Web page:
In Part I, "Basic Concepts," we introduce general high-level ideas, as well as basic techniques that we rely on in later chapters.
In Part II, "Exploring System Abstractions," we delve into the abstractions of file systems, processes, and operating systems. The focus of these chapters is on analysis: making sense of information found on a computer system and judging the trustworthiness of our findings.
In Part III, "Beyond the Abstractions," we look beyond the constraints of the file, process, and operating system abstractions. The focus of this part is on discovery, as we study the effects of system architecture on the decay of information.
The appendices present background material: Appendix A is an introduction to the Coroner's Toolkit and related software. Appendix B presents our current insights with respect to the order of volatility and its ramifications when capturing forensic information from a computer system.
Conventions Used in This Book
In the examples, we use constant-width font for program code, command names, and command input/output. User input is shown in bold constant-width font. We use $ as the shell command prompt for unprivileged users, and we reserve # for super-user shells. Capitalized names, such as Argus, are used when we write about a system instead of individual commands.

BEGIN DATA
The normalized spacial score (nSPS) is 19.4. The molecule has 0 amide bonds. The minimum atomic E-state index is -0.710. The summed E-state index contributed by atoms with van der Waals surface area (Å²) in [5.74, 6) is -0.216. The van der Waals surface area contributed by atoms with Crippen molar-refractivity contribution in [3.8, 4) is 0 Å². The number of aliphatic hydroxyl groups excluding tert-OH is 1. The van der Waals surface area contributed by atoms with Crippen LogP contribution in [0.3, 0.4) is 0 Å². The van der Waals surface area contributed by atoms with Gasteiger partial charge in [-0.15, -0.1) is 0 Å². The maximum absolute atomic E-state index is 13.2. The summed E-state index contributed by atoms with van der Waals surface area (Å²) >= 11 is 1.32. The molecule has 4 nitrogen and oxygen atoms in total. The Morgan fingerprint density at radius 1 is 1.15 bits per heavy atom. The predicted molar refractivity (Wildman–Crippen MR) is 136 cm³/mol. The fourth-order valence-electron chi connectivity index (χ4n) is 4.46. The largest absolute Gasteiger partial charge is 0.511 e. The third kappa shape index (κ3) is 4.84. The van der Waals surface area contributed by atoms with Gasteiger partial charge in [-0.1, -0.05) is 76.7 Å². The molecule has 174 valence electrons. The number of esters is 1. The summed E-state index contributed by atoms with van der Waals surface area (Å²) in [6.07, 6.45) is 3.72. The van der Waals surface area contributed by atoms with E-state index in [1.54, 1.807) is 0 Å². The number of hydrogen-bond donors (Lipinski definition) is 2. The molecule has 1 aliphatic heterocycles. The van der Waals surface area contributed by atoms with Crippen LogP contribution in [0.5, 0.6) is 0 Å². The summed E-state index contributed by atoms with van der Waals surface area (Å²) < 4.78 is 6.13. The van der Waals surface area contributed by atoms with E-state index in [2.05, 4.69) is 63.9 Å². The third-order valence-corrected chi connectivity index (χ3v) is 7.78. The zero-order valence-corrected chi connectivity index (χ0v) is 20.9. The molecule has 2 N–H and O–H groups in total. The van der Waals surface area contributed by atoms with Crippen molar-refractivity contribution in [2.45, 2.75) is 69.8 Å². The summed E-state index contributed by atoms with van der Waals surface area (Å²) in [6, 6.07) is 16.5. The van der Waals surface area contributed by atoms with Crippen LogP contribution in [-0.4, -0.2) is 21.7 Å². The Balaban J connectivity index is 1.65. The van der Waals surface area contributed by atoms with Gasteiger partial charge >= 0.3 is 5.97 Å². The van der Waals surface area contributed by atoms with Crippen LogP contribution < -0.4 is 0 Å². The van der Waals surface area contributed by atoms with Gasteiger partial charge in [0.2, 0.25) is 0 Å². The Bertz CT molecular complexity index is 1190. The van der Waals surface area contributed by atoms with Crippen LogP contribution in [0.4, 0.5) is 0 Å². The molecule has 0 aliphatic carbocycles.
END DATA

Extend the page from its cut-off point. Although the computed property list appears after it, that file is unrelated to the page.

Whenever we write "UNIX," we implicitly refer to Solaris, FreeBSD, and Linux. In some examples we include the operating system name in the command prompt. For example, we use solaris$ to indicate that an example is specific to Solaris systems.
As hinted at earlier, many examples in this book are taken from real-life intrusions. To protect privacy, we anonymize information about systems that are not our own. For example, we replace real network addresses with private network addresses such as 10.0.0.1 or 192.168.0.1, and we replace host names or user names. Where appropriate, we even replace the time and time zone.
The examples in this book feature several small programs that were written for the purpose of discovery and analysis. Often we were unable to include the entire code listing because the additional detail would only detract from the purpose of the book. The complete source code for these and other programs is made available online at these Web sites:http://www.fish.com/forensics/
On the same Web sites, you will also find bonus material, such as case studies that were not included in the book and pointers to other resources.